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Secure a RH71-server with ipchains

Posted on 2004-04-06
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Last Modified: 2010-05-18
Situation description:
======================
Internet connection is ADSL.
External interface to internet is 'ppp0' (eth0 is the connection to the ADSL-modem)
LAN interface  is 'eth1'

            (  Internet  )
                |
                |
            +---+----+ ppp0, a.b.c.d
            |  PC00  |
            +---+----+ eth1, 192.168.4.1
                |  
                |
          +-------+-------+
          |               |
      +---+----+      +---+----+
      |  PC01  |      |  PC02  |
      +--------+      +--------+
      192.168.4.2     192.168.4.2

Goal:
=====
Internet sharing with the following restrictions:
- no client on the LAN may retrieve POP3 mail from servers outside the LAN
- no client on the LAN may use another SMTP server than PC00
- block spoofed ips on ppp0 (no 192.168.4.0 addresses on ppp0)
No futher limitations for the clients.

Server (PC00) acts as :
- a webserver
- ssh-server.
- mailserver (systemaccount retrieves mail from outside LAN to distribute to other users on PC00
Must be pingable.

I tried with the following script. Something goes wrong but I can't pinpoint the problem:
ipchains -N lan-inet
ipchains -N inet-lan
ipchains -N icmp-acc

ipchains -A forward -s 192.168.4.0/24 -i ppp0 -j lan-inet
ipchains -A forward -i eth1 -j inet-lan
ipchains -A forward -j DENY -l

ipchains -A icmp-acc -p ICMP --icmp-type destination-unreachable -j ACCEPT
ipchains -A icmp-acc -p ICMP --icmp-type source-quench -j ACCEPT
ipchains -A icmp-acc -p ICMP --icmp-type time-exceeded -j ACCEPT
ipchains -A icmp-acc -p ICMP --icmp-type parameter-problem -j ACCEPT

//No access to POP3 or SMTP servers outside LAN
ipchains -A lan-inet -p tcp --dport smtp -j REJECT
ipchains -A lan-inet -p tcp --dport pop3 -j REJECT
ipchains -A lan-inet -j MASQ

//No forwarding to internal machines
ipchains -A inet-lan -j REJECT

//Traffic on server !!
ipchains -N inet-if
ipchains -N lan-if

ipchains -A input -d 192.168.4.0/24 -j lan-if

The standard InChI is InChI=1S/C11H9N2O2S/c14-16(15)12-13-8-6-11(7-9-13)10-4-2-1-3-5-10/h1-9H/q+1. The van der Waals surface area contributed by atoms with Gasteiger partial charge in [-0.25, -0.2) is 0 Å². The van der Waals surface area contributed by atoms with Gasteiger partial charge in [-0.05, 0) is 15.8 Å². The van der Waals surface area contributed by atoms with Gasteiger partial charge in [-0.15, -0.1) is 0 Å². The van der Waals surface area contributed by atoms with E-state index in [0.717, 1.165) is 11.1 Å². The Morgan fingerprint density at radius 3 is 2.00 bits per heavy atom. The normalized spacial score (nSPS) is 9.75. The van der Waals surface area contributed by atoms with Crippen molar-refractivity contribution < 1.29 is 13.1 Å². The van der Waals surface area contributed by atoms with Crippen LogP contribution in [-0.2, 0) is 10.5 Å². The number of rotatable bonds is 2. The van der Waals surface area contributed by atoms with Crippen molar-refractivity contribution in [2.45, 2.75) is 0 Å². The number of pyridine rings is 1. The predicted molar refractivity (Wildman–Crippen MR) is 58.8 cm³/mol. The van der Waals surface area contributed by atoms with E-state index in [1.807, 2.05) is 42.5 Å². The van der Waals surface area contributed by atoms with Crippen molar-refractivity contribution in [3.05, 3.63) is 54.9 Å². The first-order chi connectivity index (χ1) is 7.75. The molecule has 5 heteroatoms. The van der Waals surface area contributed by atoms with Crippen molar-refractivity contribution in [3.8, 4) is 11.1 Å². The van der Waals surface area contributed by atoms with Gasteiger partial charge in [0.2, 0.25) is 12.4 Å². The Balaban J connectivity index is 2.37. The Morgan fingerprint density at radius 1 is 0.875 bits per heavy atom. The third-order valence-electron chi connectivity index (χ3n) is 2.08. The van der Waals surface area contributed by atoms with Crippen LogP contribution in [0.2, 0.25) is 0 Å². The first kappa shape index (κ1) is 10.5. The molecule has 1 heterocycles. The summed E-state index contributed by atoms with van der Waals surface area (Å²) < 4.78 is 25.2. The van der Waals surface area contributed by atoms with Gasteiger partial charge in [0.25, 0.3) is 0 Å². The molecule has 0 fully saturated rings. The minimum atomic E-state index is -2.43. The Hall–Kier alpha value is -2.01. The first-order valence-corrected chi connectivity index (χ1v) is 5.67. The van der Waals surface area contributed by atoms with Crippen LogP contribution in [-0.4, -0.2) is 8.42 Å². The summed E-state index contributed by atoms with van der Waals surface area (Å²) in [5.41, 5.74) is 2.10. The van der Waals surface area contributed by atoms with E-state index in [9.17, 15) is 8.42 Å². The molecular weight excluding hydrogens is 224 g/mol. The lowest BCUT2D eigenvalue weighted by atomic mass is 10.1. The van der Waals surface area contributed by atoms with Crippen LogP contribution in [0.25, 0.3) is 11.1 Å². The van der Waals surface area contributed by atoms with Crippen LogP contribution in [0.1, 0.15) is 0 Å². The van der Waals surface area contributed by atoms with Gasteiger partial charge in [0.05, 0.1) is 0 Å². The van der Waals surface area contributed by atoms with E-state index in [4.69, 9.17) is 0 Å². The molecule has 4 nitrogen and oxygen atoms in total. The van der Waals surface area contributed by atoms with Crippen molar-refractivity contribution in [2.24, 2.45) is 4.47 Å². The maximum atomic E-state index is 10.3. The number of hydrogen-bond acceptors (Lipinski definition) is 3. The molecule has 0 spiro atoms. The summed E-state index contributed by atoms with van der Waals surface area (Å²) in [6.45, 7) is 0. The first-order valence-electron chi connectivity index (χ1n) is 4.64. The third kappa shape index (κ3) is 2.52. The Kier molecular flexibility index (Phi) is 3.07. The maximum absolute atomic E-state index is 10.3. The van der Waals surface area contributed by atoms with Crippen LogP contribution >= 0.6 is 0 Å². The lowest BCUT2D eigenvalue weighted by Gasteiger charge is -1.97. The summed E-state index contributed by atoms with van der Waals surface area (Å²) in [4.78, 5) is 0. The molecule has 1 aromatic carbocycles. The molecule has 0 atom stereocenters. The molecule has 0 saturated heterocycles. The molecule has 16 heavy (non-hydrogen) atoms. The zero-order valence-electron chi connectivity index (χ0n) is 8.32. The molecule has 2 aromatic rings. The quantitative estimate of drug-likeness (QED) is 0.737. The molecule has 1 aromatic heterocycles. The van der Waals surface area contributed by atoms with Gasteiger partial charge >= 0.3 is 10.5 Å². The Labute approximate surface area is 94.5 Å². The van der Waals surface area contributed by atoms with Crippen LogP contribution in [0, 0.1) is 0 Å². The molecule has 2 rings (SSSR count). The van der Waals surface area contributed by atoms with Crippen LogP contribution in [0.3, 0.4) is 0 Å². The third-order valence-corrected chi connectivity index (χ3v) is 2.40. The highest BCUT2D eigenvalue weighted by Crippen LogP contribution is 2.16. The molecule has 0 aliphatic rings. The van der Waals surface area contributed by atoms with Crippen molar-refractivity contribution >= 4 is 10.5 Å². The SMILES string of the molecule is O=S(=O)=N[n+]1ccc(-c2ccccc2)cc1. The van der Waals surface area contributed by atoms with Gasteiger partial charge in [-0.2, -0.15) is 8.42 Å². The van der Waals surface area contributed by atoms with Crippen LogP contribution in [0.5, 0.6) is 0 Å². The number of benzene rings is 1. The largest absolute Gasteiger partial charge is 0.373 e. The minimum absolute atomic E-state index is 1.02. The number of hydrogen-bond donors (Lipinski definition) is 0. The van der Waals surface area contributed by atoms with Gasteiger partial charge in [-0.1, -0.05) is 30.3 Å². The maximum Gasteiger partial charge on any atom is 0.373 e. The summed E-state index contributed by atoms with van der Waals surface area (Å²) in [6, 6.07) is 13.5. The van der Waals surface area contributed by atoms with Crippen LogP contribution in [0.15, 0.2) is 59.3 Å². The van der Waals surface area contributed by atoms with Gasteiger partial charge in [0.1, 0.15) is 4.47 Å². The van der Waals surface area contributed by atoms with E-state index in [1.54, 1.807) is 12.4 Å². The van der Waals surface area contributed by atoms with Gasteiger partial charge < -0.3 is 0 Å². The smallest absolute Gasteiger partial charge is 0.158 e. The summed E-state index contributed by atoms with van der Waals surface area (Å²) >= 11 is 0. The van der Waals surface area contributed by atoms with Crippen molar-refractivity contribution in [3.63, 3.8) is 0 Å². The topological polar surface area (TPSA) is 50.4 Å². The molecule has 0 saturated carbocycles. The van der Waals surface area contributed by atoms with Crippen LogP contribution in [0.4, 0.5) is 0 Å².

ipchains -A input -j inet-if

//Traffic on LAN-interface
ipchains -A lan-if -i ! eth1 -j DENY
ipchains -A lan-if -j ACCEPT

//Traffic on Internet-interface
ipchains -A inet-if -p TCP --dport 61000:65095 -j ACCEPT
ipchains -A inet-if -p UDP --dport 61000:65095 -j ACCEPT
ipchains -A inet-if -p ICMP --icmp-type pong -j ACCEPT
ipchains -A inet-if -p TCP --dport web -j ACCEPT
ipchains -A inet-if -p TCP --dport ssh -j ACCEPT
ipchains -A inet-if -j icmp-acc
ipchains -A inet-if -j DENY -l

Can anyone help me out?
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Question by:ping0621
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4 Comments
 
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Accepted Solution

by:
jlevie earned 200 total points
ID: 10767041
You'd really be better off using iptables, since it includes state full inspection. Assuming that your 7.1 system was up to date at the point that RedHat stopped supporting 7.1 in December you should have a functional iptables environment. An iptables rule set that will satisfy your requirements is below. I think I have it set up correctly for your LAN, but it is pretty heavily commented and you should be able to figure out how to use/modify it.

#!/bin/sh
#
# Save this in root's home directory as iptables-gw and make it executable
# with 'chmod +x iptables-gw'. Then to install the rule set simply run it
# with './iptables-gw'.

# For a system to function as a firewall the kernel has to be told to forward
# packets between interfaces, i.e., it needs to be a router. Since you'll save
# the running config with 'iptables save' for RedHat to reinstate at the next
# boot IP fordarding must be enabled by other than this script for production
# use. That's best done by editing /etc/sysctl.conf and setting:
#